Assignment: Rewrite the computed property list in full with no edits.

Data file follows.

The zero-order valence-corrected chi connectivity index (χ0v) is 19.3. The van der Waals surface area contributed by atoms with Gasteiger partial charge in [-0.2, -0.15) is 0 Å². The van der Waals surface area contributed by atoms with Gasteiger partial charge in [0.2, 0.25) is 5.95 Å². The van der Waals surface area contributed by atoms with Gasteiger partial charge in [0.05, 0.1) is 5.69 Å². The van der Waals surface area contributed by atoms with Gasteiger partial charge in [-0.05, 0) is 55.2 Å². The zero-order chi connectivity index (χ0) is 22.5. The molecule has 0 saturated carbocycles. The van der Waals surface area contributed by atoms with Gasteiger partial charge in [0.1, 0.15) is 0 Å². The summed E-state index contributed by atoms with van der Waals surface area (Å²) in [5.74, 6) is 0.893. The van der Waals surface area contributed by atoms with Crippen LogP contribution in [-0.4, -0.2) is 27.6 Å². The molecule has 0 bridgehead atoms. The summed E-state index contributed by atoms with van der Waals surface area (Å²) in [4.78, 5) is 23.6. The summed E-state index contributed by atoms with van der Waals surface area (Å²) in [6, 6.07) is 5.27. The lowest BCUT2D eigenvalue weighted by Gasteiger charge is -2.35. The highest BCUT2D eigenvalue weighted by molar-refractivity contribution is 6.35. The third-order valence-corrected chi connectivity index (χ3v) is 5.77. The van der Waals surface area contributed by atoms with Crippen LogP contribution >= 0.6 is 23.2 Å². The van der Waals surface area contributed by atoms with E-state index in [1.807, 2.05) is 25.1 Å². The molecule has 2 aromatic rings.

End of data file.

The zero-order valence-corrected chi connectivity index (χ0v) is 19.3. The van der Waals surface area contributed by atoms with Gasteiger partial charge in [-0.2, -0.15) is 0 Å². The van der Waals surface area contributed by atoms with Gasteiger partial charge in [0.2, 0.25) is 5.95 Å². The van der Waals surface area contributed by atoms with Gasteiger partial charge in [0.05, 0.1) is 5.69 Å². The van der Waals surface area contributed by atoms with Gasteiger partial charge in [-0.05, 0) is 55.2 Å². The zero-order chi connectivity index (χ0) is 22.5. The molecule has 0 saturated carbocycles. The van der Waals surface area contributed by atoms with Gasteiger partial charge in [0.1, 0.15) is 0 Å². The summed E-state index contributed by atoms with van der Waals surface area (Å²) in [5.74, 6) is 0.893. The van der Waals surface area contributed by atoms with Crippen LogP contribution in [-0.4, -0.2) is 27.6 Å². The molecule has 0 bridgehead atoms. The summed E-state index contributed by atoms with van der Waals surface area (Å²) in [4.78, 5) is 23.6. The summed E-state index contributed by atoms with van der Waals surface area (Å²) in [6, 6.07) is 5.27. The lowest BCUT2D eigenvalue weighted by Gasteiger charge is -2.35. The highest BCUT2D eigenvalue weighted by molar-refractivity contribution is 6.35. The third-order valence-corrected chi connectivity index (χ3v) is 5.77. The van der Waals surface area contributed by atoms with Crippen LogP contribution >= 0.6 is 23.2 Å². The van der Waals surface area contributed by atoms with E-state index in [1.807, 2.05) is 25.1 Å². The molecule has 2 aromatic rings.